knowledge | 24 July 2019 |

Supreme Court Rules Expert Advice Can Stop the Limitations Clock in Certain Circumstances

Expert advice and its effect on statutory limitation periods were considered recently by the Supreme Court in Green v Hardiman.  The decision of Charleton J considered that in circumstances where expert advice is required to establish undiscovered injuries caused by negligence, incorrect expert advice about the injury could have the effect of stopping the clock for the purposes of the statutory limitation period.

Background

In Green v Hardiman,1 the plaintiff had an operation in December 2007 during which his bowel was accidentally perforated.  Standard checks for perforation were not done and the perforation was undiscovered.  The plaintiff became ill and he had two subsequent surgeries, consequent on which he developed a hernia during 2008.  In January 2009, the plaintiff was examined by a new surgeon, who did not have sight of the plaintiff’s earlier hospital notes.  Absent knowledge of the perforation, the surgeon’s advice was the hernia was due to natural causes and no new treatment was advised.  In January 2011 the plaintiff consulted a solicitor, who received the plaintiff’s hospital records on 31 March 2011.  A report from an expert was received on 3 May 2012, which gave evidence that the failure of intervention on the bowel perforation and testing for perforation in December 2007 were the cause of the plaintiff’s subsequent health problems.  Proceedings were issued on 7 August 2012.

Statutory Limitation Period

Section 3 of the Statute of Limitations (Amendment) Act 1991 provides a plaintiff has two years to bring an action for a personal injury.  For undiscovered injuries, the period runs from the date of “knowledge”, meaning, as set out in section 2, when the plaintiff first had knowledge of the identity of the defendant, the fact of significant injury, and that the injury was allegedly attributable in whole or in part to a negligent act of the defendant.  The key issue for the court to resolve was the date on which the plaintiff had “knowledge” for the purposes of section 3 of the 1991 Act and the two year limitation period started to run.  The plaintiff put the date of knowledge on 3 May 2012 while the defendant argued the claim was statute barred.

Approach Taken

Charleton J referred to his judgment on undiscovered injuries in O'Sullivan v Bon Secours Hospital.2 In that judgment, Charleton J’s approach was that the date of knowledge started once the plaintiff knew both of the injury and that it was attributable to the defendant in broad terms.  It was not necessary for the plaintiff to have knowledge that this attribution constituted legal negligence in law.  In the present case, he identified the core issue as being at what stage a plaintiff might have such broad knowledge from the facts known to them, or might reasonably have been expected to acquire such facts, from either facts knowable to them or on the basis of consulting an expert.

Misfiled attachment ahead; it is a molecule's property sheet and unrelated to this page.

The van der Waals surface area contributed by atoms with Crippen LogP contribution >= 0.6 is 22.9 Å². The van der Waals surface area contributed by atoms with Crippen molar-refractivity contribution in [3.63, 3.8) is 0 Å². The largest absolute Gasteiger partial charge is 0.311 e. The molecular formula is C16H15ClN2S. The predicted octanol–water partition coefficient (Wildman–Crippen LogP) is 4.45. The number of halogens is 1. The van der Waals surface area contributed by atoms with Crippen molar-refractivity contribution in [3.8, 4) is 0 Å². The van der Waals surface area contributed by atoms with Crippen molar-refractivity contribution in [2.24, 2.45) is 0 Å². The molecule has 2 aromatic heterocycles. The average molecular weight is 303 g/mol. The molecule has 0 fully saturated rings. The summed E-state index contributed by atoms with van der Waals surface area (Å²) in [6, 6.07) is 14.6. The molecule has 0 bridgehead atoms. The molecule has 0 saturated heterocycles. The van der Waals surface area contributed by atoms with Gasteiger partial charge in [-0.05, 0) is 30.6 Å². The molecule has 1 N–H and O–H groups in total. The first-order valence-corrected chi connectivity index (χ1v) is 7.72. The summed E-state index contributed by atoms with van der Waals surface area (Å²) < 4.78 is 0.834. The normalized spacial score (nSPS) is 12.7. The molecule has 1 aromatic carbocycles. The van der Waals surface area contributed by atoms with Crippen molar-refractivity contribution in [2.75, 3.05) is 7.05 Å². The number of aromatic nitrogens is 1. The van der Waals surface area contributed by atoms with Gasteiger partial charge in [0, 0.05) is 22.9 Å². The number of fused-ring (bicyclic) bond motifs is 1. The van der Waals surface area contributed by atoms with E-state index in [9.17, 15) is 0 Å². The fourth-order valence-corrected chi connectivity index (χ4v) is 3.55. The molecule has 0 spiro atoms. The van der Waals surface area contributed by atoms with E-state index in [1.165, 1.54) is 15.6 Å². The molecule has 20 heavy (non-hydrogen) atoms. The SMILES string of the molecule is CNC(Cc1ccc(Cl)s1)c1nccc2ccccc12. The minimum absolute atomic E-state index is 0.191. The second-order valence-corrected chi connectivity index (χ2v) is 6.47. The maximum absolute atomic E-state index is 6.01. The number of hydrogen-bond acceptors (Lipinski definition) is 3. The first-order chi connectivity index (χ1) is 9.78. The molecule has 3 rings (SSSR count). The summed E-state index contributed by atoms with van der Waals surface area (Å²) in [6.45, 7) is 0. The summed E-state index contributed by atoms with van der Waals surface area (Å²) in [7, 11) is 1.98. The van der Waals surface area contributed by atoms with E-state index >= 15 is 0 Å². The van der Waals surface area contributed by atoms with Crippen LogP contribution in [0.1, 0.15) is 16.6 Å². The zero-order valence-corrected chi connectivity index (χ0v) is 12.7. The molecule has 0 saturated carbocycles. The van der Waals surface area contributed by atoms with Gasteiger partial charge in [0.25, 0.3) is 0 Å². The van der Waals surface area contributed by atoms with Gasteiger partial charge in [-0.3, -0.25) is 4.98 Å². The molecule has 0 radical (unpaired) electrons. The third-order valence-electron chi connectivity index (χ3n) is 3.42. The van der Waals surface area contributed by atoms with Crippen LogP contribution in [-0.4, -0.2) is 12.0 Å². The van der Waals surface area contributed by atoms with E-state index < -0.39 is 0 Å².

On the facts before him, Charleton J took the view that the plaintiff had not failed to make reasonable inquiries on the cause of his injury but rather was turned in the wrong direction consequent on professional advice.  It was only later, following the inquiries made by his solicitor and the expert opinion then obtained, that it became reasonable for the plaintiff to act.

Commentary

This decision presents an interesting development the role of professional advice.  As set out in a concurring judgment by O’Donnell J, there is a broad spectrum for "knowledge" in cases of medical negligence and cases can fall further and closer to a dividing line.  Here, the crucial factor in placing the plaintiff on the right side of the limitations line was that he had sought medical advice in January 2009 and been told his health issues were unrelated to his December 2007 surgery.  In the judgments of both Charleton and O’Donnell JJ, the plaintiff being turned in the wrong direction by professional advice was key to him not having knowledge for the purposes of section 2 of the 1991 Act in January 2009.  Both judgments discuss how it would have been unrealistic to expect the plaintiff to immediately question the professional advice and that it was reasonable for him to take time before approaching a solicitor.

As a practical consequence, the two year limitation period for an injury incurred in December 2007 did not start to run until four and a half years later in May 2012 and would not have expired until May 2014.  The importance of professional advice to a plaintiff is clearly seen here, as the impact of the incorrect advice was effectively to extend the limitation period for the plaintiff for a number of years.  This extension shows the court’s recognition of the significant degree of reliance that is placed on professional advice by plaintiffs, particularly in cases of undiscovered injuries.

How we can help 

The Litigation and Dispute Resolution Group at McCann FitzGerald has significant experience of providing strategic advice to plaintiffs and defendants on limitation and other procedural issues in litigation. 

Your usual contact in McCann FitzGerald would be happy to provide further information.

Also contributed by Aoife Mac Ardle


  1. [2019] IESC 51.
  2. [2019] IESC 33.

This briefing is for general guidance only and should not be regarded as a substitute for professional advice. Such advice should always be taken before acting on any of the matters discussed.

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